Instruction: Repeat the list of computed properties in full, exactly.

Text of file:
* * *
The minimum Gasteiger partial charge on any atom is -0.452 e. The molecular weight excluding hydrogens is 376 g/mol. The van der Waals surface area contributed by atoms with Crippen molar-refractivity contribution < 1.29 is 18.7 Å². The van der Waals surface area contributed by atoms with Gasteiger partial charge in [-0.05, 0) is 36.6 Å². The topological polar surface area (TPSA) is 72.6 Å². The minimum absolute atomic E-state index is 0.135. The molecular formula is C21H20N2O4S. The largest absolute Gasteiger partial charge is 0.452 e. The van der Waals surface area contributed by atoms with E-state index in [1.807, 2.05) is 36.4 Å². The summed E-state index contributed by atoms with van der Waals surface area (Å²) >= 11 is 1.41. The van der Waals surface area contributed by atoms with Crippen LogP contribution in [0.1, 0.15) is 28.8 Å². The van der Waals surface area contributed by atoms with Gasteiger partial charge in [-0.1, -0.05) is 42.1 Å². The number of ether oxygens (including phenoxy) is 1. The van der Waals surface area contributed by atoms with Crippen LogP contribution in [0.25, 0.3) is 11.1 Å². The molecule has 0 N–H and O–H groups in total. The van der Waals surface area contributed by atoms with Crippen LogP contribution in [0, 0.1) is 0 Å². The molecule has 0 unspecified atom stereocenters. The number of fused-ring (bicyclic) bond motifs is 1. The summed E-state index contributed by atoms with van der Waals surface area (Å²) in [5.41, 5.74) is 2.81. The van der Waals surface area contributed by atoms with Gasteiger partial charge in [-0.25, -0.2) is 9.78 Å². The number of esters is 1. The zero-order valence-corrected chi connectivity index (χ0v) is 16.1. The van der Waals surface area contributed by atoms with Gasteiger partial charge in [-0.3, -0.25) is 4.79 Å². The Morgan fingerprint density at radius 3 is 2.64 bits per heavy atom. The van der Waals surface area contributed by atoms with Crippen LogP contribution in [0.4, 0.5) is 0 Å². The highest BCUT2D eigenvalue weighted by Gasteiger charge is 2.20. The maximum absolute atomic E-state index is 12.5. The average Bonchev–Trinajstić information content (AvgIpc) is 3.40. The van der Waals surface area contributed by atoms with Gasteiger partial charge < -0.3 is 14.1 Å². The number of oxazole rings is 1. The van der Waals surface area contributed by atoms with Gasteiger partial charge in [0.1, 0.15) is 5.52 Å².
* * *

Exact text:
The minimum Gasteiger partial charge on any atom is -0.452 e. The molecular weight excluding hydrogens is 376 g/mol. The van der Waals surface area contributed by atoms with Crippen molar-refractivity contribution < 1.29 is 18.7 Å². The van der Waals surface area contributed by atoms with Gasteiger partial charge in [-0.05, 0) is 36.6 Å². The topological polar surface area (TPSA) is 72.6 Å². The minimum absolute atomic E-state index is 0.135. The molecular formula is C21H20N2O4S. The largest absolute Gasteiger partial charge is 0.452 e. The van der Waals surface area contributed by atoms with E-state index in [1.807, 2.05) is 36.4 Å². The summed E-state index contributed by atoms with van der Waals surface area (Å²) >= 11 is 1.41. The van der Waals surface area contributed by atoms with Crippen LogP contribution in [0.1, 0.15) is 28.8 Å². The van der Waals surface area contributed by atoms with Gasteiger partial charge in [-0.1, -0.05) is 42.1 Å². The number of ether oxygens (including phenoxy) is 1. The van der Waals surface area contributed by atoms with Crippen LogP contribution in [0.25, 0.3) is 11.1 Å². The molecule has 0 N–H and O–H groups in total. The van der Waals surface area contributed by atoms with Crippen LogP contribution in [0, 0.1) is 0 Å². The molecule has 0 unspecified atom stereocenters. The number of fused-ring (bicyclic) bond motifs is 1. The summed E-state index contributed by atoms with van der Waals surface area (Å²) in [5.41, 5.74) is 2.81. The van der Waals surface area contributed by atoms with Gasteiger partial charge in [-0.25, -0.2) is 9.78 Å². The number of esters is 1. The zero-order valence-corrected chi connectivity index (χ0v) is 16.1. The van der Waals surface area contributed by atoms with Gasteiger partial charge in [-0.3, -0.25) is 4.79 Å². The Morgan fingerprint density at radius 3 is 2.64 bits per heavy atom. The van der Waals surface area contributed by atoms with Crippen LogP contribution in [0.4, 0.5) is 0 Å². The highest BCUT2D eigenvalue weighted by Gasteiger charge is 2.20. The maximum absolute atomic E-state index is 12.5. The average Bonchev–Trinajstić information content (AvgIpc) is 3.40. The van der Waals surface area contributed by atoms with Gasteiger partial charge < -0.3 is 14.1 Å². The number of oxazole rings is 1. The van der Waals surface area contributed by atoms with Gasteiger partial charge in [0.1, 0.15) is 5.52 Å².